cognitive breaks

Can Quiet Cognitive Breaks Help You Learn?

A 10-minute cognitive break improves our memory for story details. If this research pans out, it might be immensely helpful in the classroom. Watch this space… Continue reading

T/F: Timed Tests Cause Math Anxiety?

Questions about math and anxiety have been on the uptick recently. Over at Filling the Pail, Greg Ashman offers his typically direct analysis. You might disagree with his opinion, but he’s always worth a mental debate. By the way, a

prevent cheating

How to Stop Cheating: An Awkward Debate

Despite promising early research, current findings suggest that “moral reminders” don’t prevent cheating. Alas: the “replication crisis” continues… Continue reading

The Fear Factor: How One Emotion Connects Altruists, Psychopaths, and Everyone In-between by Abigail Marsh

Abigail Marsh’s 2017 book , reviews research by her and others showing that extraordinary altruists and psychopaths may be two extremes of a bell-curve of human caring with altruists and psychopaths distinguished by how sensitive they are to feelings of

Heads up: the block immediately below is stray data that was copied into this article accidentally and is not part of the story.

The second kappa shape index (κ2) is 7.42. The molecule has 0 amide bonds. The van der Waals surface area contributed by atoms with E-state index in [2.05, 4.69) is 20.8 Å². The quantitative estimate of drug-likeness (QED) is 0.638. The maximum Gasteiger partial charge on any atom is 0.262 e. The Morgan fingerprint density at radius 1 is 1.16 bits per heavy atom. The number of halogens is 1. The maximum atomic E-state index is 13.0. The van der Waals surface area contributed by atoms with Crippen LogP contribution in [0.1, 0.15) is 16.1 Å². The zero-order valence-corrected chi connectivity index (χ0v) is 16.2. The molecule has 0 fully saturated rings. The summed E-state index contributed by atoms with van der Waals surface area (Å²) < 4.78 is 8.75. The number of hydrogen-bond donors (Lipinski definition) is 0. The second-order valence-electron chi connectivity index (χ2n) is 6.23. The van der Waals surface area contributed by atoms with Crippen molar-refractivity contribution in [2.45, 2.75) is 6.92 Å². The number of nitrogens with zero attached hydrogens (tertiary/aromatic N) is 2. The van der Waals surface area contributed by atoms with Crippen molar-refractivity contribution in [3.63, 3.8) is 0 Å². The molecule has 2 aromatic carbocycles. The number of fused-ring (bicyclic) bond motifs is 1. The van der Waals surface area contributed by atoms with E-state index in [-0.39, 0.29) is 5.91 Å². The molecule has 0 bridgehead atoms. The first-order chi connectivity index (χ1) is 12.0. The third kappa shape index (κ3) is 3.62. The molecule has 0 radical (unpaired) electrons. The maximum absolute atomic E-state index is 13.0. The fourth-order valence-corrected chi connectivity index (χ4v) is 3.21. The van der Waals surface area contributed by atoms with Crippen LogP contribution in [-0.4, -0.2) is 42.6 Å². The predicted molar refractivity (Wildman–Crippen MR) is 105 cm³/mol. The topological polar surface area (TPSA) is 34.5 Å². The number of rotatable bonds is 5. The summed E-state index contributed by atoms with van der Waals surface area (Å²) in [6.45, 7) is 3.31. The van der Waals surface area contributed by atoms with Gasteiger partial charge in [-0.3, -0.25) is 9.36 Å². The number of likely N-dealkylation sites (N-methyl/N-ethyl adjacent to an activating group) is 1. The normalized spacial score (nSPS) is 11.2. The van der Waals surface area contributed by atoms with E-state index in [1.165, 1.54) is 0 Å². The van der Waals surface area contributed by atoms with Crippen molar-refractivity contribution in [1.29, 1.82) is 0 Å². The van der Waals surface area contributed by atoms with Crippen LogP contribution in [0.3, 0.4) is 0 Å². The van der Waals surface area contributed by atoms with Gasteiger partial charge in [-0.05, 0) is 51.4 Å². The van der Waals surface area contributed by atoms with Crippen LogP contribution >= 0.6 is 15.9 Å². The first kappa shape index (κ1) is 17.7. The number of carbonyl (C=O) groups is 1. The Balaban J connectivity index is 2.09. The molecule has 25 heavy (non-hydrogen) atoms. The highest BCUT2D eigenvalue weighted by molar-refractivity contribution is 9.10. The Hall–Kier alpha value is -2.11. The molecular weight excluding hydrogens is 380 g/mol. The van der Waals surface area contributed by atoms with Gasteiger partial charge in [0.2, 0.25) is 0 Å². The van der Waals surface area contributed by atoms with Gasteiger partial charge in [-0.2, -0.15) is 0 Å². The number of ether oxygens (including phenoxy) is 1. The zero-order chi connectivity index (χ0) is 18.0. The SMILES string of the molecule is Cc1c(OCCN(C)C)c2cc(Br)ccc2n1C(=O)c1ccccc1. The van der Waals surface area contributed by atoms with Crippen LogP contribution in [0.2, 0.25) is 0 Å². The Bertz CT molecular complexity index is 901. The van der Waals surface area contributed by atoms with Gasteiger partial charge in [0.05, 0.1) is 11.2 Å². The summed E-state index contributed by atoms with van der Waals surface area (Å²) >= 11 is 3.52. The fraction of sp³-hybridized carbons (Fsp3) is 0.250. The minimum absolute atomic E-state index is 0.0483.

Using and Misusing Averages: The Benefits of Music?

The “10 Minute Rule” tells us that people can’t pay attention to something for longer than ten minutes. As teachers, therefore, we shouldn’t do any one thing for longer than ten minutes. We need to mix it up a bit.

live theater

Live Theater Boosts Student Knowledge and Tolerance

Question: What’s the most potentially misleading kind of research? Answer: Research that supports a position you REALLY want to believe. For this reason, I try to be ferociously skeptical of research that sounds really wonderful to me. In this case:

teenage hormones

Teenagers, Hormones, and Other Stubborn Myths

There’s a short video about adolescence making the rounds on social media. The video offers a quick explanation for highly-emotional teenage behavior. And it has a suggestion or two for parents. The suggestions themselves make good sense: Reassure your child

The Best Length of Time for a Class

I met yesterday with several thoughtful teachers who had resonant questions about education research. How do we balance factual learning and deep thinking? What’s “the right amount of stress” during a test? How can we promote collaboration while honoring individual

mindset doubts

Is It Time to Re-Re-Think Mindset Research?

Despite lots of mindset doubts, we have good reasons — and recent research — that show how mindset interventions can help students learn. Continue reading

Can Quick Exercise Breaks Energize Young Students?

According to recent research, quick exercise breaks don’t distract younger students and do improve their mood. Continue reading